Kline testified he personally complained on behalf of the woman to two NCSY officials, Rabbi Matt Tropp, the director of the New Jersey chapter, and Shimmie Kaminetsky, an NCSY program director, in 1995 or 1996, at an NCSY Shabbaton, a Sabbath weekend gathering. Kline said both Rabbi Tropp and Kaminetsky called him a liar and dismissed his accusations.
Kline thus directly disputed Rabbi Tropp, who testified last week that no one ever told him about Rabbi Lanner’s alleged sexual harassment of that woman, or anyone else. (See sidebar)
Kaminetsky, currently executive director of a Riverdale, N.Y., synagogue and director of Senior NCSY, also denied Tuesday that Kline approached him about Rabbi Lanner.
Schechter, in his summation, attacked the credibility of the two alleged victims, characterizing them as students with bad grades and personal problems who years later have schemed to gain revenge against Rabbi Lanner for their "rotten" high school experience.
Schechter painted the 21-year-old woman, who was expelled from Hillel in the spring of her freshman year, as a pot smoking, "defiant, mean-spirited" woman who "hated her life, hated her religion, hated Rabbi Tropp and hated that guy," pointing to Rabbi Lanner. "You have to wonder why she would go back to that office every day to get molested," he said referring to the woman’s testimony that she was frequently called to the principal’s office and was abused there. "That’s because she wasn’t molested."
Schechter dismissed the supporting testimony of the woman’s mother as a sad attempt on her part to restart a relationship with an estranged daughter.
He described the other alleged victim, the 23-year-old woman, who graduated from Hillel, as a "troubled misfit" whose uncertain recollections of details undermined her credibility. "How is the jury supposed to determine where the truth begins and the fiction ends?" he asked.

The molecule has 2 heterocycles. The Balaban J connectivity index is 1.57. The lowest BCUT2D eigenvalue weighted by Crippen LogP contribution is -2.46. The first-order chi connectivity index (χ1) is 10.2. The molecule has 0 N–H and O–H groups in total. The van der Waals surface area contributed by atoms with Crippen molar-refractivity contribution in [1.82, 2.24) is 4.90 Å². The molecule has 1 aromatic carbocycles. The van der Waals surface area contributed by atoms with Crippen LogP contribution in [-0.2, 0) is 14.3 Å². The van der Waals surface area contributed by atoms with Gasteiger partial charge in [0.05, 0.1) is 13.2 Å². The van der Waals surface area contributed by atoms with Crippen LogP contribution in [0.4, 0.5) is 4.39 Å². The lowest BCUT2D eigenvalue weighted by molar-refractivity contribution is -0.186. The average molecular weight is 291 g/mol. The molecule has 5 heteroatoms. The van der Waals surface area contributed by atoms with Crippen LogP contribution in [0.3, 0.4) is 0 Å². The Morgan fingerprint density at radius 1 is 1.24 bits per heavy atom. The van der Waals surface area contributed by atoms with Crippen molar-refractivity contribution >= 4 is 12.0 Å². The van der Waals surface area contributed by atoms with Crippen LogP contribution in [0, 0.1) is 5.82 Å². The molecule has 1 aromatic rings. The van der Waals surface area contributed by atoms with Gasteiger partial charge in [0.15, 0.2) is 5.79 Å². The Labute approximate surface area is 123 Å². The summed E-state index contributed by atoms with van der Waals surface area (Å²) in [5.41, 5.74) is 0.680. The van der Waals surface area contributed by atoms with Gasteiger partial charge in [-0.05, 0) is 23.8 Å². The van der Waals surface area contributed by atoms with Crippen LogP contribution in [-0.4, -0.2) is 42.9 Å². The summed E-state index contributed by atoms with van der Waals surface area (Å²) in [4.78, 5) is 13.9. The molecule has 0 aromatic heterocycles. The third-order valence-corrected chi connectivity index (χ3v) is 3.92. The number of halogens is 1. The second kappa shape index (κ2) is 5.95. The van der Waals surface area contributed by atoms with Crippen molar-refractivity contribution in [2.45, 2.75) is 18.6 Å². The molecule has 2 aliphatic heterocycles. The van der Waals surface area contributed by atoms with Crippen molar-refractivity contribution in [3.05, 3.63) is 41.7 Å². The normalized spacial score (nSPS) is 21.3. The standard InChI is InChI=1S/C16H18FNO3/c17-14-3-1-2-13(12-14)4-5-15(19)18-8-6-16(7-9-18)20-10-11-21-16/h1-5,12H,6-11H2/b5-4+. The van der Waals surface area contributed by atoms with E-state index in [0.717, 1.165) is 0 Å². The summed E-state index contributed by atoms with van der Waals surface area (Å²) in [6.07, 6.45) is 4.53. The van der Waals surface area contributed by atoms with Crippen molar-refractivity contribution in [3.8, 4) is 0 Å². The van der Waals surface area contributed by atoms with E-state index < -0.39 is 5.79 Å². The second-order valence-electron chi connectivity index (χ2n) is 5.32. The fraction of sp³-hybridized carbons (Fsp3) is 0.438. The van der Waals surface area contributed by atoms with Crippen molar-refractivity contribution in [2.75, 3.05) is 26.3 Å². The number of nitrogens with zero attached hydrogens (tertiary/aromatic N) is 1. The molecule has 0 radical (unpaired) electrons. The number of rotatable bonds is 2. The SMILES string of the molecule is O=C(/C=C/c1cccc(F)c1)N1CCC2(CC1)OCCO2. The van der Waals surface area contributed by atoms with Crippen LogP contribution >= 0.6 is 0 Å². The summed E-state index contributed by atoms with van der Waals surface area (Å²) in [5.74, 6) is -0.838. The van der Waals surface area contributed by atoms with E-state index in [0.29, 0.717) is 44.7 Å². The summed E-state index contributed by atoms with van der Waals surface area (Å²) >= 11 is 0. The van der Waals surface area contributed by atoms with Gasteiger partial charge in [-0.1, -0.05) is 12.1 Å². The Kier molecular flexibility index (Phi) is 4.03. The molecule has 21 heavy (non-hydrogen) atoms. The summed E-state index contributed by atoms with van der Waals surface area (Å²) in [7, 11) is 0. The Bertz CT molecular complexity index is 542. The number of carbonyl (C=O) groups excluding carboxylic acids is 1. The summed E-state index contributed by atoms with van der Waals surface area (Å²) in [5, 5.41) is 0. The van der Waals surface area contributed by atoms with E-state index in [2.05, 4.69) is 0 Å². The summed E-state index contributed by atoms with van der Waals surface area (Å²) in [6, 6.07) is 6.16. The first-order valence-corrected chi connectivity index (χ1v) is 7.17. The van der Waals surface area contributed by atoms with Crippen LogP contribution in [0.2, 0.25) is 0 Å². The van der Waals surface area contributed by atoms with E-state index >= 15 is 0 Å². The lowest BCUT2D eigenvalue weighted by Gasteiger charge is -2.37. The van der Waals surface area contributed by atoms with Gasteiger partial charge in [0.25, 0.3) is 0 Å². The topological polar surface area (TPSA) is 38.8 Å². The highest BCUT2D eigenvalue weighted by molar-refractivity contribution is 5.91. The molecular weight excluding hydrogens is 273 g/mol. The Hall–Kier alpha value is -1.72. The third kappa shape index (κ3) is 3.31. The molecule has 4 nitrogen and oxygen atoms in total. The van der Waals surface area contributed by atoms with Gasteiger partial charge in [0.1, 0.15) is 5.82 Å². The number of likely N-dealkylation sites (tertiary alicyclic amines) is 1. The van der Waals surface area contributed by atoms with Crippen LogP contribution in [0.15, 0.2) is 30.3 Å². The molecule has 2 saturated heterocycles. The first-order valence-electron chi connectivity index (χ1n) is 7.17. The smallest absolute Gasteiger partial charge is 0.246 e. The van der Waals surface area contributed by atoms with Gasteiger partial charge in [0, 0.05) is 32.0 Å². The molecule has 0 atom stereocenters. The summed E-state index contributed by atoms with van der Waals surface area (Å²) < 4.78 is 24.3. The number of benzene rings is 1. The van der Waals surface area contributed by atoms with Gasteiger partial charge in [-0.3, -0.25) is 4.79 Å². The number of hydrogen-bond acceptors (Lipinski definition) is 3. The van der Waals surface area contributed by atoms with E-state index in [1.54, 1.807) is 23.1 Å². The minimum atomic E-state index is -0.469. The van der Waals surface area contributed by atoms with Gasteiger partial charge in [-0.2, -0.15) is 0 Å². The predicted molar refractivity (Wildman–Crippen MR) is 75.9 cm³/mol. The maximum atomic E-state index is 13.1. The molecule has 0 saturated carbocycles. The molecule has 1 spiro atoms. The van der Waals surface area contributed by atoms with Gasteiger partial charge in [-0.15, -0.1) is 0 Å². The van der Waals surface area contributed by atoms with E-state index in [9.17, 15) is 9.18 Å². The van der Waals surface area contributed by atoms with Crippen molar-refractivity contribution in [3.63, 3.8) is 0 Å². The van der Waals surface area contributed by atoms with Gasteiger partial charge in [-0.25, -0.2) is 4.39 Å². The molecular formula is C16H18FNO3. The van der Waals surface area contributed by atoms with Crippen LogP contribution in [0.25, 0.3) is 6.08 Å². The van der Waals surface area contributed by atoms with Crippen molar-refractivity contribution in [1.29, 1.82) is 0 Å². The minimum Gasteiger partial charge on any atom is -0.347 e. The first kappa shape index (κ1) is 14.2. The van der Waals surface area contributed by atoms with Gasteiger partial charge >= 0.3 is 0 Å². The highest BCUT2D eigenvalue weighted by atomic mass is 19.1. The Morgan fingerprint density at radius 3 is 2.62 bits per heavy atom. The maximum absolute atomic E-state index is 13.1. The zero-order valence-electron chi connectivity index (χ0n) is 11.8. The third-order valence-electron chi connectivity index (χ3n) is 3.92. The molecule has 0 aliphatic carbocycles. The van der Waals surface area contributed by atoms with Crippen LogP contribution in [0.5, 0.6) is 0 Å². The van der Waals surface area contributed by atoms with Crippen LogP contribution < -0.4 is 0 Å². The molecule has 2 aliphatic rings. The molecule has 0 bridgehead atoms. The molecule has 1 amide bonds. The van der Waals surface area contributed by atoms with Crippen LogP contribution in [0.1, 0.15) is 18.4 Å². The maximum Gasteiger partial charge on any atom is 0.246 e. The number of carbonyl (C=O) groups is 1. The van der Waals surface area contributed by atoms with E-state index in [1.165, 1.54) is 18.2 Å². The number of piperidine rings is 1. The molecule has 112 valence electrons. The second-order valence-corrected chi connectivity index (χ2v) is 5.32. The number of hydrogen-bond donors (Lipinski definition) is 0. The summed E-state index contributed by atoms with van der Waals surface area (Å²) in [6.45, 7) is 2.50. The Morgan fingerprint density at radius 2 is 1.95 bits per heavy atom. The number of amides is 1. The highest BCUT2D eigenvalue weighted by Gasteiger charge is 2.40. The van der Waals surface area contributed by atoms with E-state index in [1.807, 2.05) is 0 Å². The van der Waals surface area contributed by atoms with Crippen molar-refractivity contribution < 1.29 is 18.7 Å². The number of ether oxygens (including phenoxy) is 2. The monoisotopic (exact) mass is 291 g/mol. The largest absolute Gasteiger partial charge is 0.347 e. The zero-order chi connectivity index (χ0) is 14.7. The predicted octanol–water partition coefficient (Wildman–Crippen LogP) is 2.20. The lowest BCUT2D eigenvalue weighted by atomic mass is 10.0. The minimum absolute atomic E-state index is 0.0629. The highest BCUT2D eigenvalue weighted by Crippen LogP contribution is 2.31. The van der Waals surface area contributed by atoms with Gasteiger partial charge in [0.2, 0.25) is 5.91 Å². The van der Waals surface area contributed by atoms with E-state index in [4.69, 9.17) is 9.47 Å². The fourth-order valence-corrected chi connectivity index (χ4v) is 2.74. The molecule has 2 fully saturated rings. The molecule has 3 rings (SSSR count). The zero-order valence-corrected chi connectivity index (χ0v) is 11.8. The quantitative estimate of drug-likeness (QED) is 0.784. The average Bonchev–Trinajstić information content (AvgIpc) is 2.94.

With dramatic flair he challenged her contentions that Rabbi Lanner retaliated against her after she rejected his sexual advances by suddenly transferring her out of honors classes. Schechter proclaimed he had a "smoking gun" to refute the young woman, a memo to her mother that her grades were suffering and she was being transferred.
Boser dismissed the "smoking gun," as theatrics and told the jury they should believe the women because they answered honestly and thoughtfully and had no reason to put themselves through the ordeal of a court proceeding after all these years other than to seek justice.
"Rabbi Lanner isolated them, intimidated them, took control over them, and abused them," Boser declared.
Defense attorney Schechter, seeking to show the honesty of the defense witnesses, noted that even they described Rabbi Lanner as "intimidating, abrasive and abusive," his point being that they still insisted his office blinds were always open.
Rabbi Lanner did not take the stand. The jury was instructed that is his right under the law and they should not hold it against him in deliberations.
During pre-trial motions, Judge Chaiet rejected the prosecution’s request to present evidence that Rabbi Lanner acted in sexually suggestive ways toward two girls who were students at the Frisch School in Paramus between 1979 and 1985. Defense attorney Julian Wilsey countered that even if the allegations against his client were true, while they were "juvenile, ill-advised and inappropriate for a teacher and clergyman," they were not criminal and should not be permitted as evidence.
Rabbi Lanner was forced to leave Hillel in 1997 amid allegations of abuse. He was forced to quit NCSY in June 2000 the day after a Jewish Week investigation was published, chronicling three decades of alleged abuse of teens by Rabbi Lanner. The two women who pressed charges came forward after hearing about the newspaper investigation.